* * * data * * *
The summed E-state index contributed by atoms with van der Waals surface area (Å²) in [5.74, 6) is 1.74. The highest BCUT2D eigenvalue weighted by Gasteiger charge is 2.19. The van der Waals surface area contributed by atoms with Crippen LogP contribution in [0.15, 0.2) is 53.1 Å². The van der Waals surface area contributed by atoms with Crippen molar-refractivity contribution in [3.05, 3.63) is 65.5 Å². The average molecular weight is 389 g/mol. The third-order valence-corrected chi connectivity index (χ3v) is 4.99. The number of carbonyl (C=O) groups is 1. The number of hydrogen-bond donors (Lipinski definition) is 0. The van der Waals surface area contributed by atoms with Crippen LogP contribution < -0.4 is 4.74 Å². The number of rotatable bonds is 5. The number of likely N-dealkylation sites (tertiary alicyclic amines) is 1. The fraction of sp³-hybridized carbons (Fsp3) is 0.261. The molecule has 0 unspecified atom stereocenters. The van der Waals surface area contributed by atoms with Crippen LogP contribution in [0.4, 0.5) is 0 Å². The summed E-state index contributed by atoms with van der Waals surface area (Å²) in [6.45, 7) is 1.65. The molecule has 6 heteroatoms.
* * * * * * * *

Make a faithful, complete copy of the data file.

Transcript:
The summed E-state index contributed by atoms with van der Waals surface area (Å²) in [5.74, 6) is 1.74. The highest BCUT2D eigenvalue weighted by Gasteiger charge is 2.19. The van der Waals surface area contributed by atoms with Crippen LogP contribution in [0.15, 0.2) is 53.1 Å². The van der Waals surface area contributed by atoms with Crippen molar-refractivity contribution in [3.05, 3.63) is 65.5 Å². The average molecular weight is 389 g/mol. The third-order valence-corrected chi connectivity index (χ3v) is 4.99. The number of carbonyl (C=O) groups is 1. The number of hydrogen-bond donors (Lipinski definition) is 0. The van der Waals surface area contributed by atoms with Crippen LogP contribution < -0.4 is 4.74 Å². The number of rotatable bonds is 5. The number of likely N-dealkylation sites (tertiary alicyclic amines) is 1. The fraction of sp³-hybridized carbons (Fsp3) is 0.261. The molecule has 0 unspecified atom stereocenters. The van der Waals surface area contributed by atoms with Crippen LogP contribution in [0.4, 0.5) is 0 Å². The summed E-state index contributed by atoms with van der Waals surface area (Å²) in [6.45, 7) is 1.65. The molecule has 6 heteroatoms.